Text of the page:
Historical African-American park undergoes renovation in McAllen
Nestled away on the corner of 16th Street and Booker T. Avenue in McAllen is a plot of land that has stood the test of time.
The Historic Bethel Garden Park is a sacred part of American history in the Rio Grande Valley.
"Around 1942 the City of McAllen designated that area, at that time it was called the Booker T. Washington addition," Hidalgo County Historical Commission Member Valeria Goerlitz-Ramirez said. "That was the first that African Americans could purchase property."
A small group of African Americans bought the land and moved their church there. The area became a safe space for worship and cultural gatherings during the Jim Crow era.
According to the city of McAllen the site was the predominant school and church of the African American community. Students were bused in from cities across the region to attend school during the week and were bused back to their communities during the weekends.
"It's good to know the history and to honor the people who made sacrifices for the advancement of everyone," Goerlitz-Ramirez said.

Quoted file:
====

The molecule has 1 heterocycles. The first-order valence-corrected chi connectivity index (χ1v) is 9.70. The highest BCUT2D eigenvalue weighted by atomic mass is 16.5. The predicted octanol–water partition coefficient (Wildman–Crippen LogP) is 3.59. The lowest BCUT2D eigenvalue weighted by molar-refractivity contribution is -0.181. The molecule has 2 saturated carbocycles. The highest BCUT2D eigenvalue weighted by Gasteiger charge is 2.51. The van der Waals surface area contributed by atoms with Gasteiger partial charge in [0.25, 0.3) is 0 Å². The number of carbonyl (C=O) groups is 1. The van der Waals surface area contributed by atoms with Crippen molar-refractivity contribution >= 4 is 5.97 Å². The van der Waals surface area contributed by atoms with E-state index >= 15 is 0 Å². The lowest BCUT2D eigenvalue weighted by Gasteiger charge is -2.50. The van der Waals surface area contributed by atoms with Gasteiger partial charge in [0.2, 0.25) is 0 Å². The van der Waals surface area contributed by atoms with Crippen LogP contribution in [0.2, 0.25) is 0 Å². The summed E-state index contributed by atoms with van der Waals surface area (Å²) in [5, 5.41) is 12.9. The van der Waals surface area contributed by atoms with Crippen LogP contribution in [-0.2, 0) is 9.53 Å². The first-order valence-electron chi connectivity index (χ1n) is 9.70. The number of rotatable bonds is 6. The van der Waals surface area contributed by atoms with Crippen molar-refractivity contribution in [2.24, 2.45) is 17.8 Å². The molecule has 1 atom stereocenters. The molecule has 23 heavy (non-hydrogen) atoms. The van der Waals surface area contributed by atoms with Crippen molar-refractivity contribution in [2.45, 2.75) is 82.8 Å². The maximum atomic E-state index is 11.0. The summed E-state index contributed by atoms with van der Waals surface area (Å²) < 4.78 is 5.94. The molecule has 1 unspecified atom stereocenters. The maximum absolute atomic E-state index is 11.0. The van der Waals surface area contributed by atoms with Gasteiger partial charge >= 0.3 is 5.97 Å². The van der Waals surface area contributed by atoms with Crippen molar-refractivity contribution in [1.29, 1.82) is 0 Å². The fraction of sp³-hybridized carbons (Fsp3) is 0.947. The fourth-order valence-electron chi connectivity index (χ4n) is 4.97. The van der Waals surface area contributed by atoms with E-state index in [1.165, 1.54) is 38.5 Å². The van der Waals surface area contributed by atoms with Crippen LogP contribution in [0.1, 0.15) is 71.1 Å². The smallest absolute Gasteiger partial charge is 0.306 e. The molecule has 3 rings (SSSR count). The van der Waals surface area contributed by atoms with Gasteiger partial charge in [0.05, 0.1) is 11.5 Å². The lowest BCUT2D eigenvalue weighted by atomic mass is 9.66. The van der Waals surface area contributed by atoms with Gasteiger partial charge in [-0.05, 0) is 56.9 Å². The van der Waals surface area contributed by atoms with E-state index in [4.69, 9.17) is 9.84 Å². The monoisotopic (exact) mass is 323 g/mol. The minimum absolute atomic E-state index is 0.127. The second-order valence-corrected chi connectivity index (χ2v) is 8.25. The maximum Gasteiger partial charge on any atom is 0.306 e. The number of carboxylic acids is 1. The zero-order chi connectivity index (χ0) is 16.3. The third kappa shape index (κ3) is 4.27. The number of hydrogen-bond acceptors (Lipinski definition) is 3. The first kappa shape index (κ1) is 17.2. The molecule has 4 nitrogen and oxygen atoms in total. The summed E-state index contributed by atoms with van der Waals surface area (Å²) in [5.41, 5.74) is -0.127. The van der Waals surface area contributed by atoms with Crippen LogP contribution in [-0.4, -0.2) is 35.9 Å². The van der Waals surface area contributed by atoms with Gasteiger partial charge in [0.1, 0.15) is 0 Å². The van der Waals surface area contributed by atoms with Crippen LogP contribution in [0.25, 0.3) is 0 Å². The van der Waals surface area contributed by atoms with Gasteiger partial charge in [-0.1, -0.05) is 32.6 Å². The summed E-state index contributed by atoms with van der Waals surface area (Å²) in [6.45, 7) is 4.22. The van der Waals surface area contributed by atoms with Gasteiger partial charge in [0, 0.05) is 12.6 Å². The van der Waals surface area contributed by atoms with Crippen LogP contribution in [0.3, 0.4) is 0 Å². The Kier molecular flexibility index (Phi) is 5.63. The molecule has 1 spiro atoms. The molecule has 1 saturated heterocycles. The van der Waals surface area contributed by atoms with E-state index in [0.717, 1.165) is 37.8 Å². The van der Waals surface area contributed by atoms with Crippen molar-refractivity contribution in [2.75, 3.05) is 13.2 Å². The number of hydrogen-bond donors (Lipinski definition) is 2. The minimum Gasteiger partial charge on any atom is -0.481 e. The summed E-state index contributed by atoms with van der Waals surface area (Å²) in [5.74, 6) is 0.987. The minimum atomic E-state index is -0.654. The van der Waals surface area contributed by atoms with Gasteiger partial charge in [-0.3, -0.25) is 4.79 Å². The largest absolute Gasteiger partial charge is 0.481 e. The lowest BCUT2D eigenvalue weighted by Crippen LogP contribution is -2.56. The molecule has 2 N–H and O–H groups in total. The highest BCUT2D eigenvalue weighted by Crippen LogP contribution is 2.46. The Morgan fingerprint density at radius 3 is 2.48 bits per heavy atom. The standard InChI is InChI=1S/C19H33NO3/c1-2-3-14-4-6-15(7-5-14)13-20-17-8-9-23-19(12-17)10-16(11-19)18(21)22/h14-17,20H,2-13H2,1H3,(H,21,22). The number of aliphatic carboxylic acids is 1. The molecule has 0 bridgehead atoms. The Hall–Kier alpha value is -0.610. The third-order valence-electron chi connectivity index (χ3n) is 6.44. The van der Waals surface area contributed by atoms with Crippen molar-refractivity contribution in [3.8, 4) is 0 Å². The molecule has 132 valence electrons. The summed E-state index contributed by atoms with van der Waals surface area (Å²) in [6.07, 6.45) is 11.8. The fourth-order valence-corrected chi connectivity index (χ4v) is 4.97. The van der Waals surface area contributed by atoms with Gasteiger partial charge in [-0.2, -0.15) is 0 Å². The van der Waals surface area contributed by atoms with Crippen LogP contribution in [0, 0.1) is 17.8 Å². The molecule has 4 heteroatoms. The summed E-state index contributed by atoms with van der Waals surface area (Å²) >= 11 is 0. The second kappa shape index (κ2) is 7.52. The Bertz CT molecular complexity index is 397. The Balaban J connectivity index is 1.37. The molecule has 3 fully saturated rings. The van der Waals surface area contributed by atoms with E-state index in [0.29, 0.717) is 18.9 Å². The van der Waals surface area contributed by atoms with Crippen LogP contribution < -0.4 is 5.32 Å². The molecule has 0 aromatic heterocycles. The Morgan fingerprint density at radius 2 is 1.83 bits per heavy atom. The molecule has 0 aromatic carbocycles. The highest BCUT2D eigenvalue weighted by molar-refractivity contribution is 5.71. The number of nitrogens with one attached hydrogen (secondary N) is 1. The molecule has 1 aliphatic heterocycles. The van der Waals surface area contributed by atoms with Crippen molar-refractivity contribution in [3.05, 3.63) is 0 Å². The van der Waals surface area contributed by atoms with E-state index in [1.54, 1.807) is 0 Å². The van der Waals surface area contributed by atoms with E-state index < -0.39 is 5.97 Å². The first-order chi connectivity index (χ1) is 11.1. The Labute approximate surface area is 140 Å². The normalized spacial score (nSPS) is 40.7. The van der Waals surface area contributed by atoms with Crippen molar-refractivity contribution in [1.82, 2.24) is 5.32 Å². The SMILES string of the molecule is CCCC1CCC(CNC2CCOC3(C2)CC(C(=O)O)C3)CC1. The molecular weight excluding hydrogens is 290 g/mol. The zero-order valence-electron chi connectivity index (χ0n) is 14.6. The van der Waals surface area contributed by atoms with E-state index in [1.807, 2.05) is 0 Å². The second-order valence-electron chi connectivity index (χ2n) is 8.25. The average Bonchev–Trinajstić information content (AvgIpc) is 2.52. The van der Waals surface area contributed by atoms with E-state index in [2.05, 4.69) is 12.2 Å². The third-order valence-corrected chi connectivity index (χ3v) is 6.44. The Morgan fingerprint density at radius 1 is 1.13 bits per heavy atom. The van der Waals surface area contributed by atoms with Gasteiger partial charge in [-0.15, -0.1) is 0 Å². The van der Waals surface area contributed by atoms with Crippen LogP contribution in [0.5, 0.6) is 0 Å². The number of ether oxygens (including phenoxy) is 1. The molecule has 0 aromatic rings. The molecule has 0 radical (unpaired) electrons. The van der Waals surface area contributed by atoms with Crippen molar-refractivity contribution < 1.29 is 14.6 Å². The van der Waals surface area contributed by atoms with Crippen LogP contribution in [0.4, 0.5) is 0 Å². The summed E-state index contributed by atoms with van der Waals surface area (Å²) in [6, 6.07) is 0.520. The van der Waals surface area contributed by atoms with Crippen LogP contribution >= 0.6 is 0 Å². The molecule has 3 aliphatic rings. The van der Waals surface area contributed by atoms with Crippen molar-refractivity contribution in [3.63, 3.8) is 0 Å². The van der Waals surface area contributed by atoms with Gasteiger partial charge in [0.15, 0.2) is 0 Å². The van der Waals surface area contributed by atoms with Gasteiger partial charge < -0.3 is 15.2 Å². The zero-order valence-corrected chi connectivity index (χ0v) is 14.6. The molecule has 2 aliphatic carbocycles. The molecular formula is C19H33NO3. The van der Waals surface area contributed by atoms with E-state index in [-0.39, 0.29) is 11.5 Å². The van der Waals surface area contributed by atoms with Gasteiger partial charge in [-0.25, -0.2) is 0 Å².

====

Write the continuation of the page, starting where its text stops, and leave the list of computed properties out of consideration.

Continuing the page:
Years later when the church was demolished the empty plot of land became an illegal waste site as people began dumping trash. That was, until volunteers came together to maintain it and eventually the city stepped in and renovated the property.
"It was a shame," McAllen Mayor Jim Darling said. "It's a historical site, a designated historical site. It just needed some tender, love and care."
The site is located in the heart of McAllen and now showcases an art mural, native plants and historic signs telling the story of Bethel Gardens.
"We want people to take it for their own, to really make it their own," Theresea Gatling, co-founder of Village in the Valley said. "This is a part of our history here in McAllen. It will go on forever into a legacy."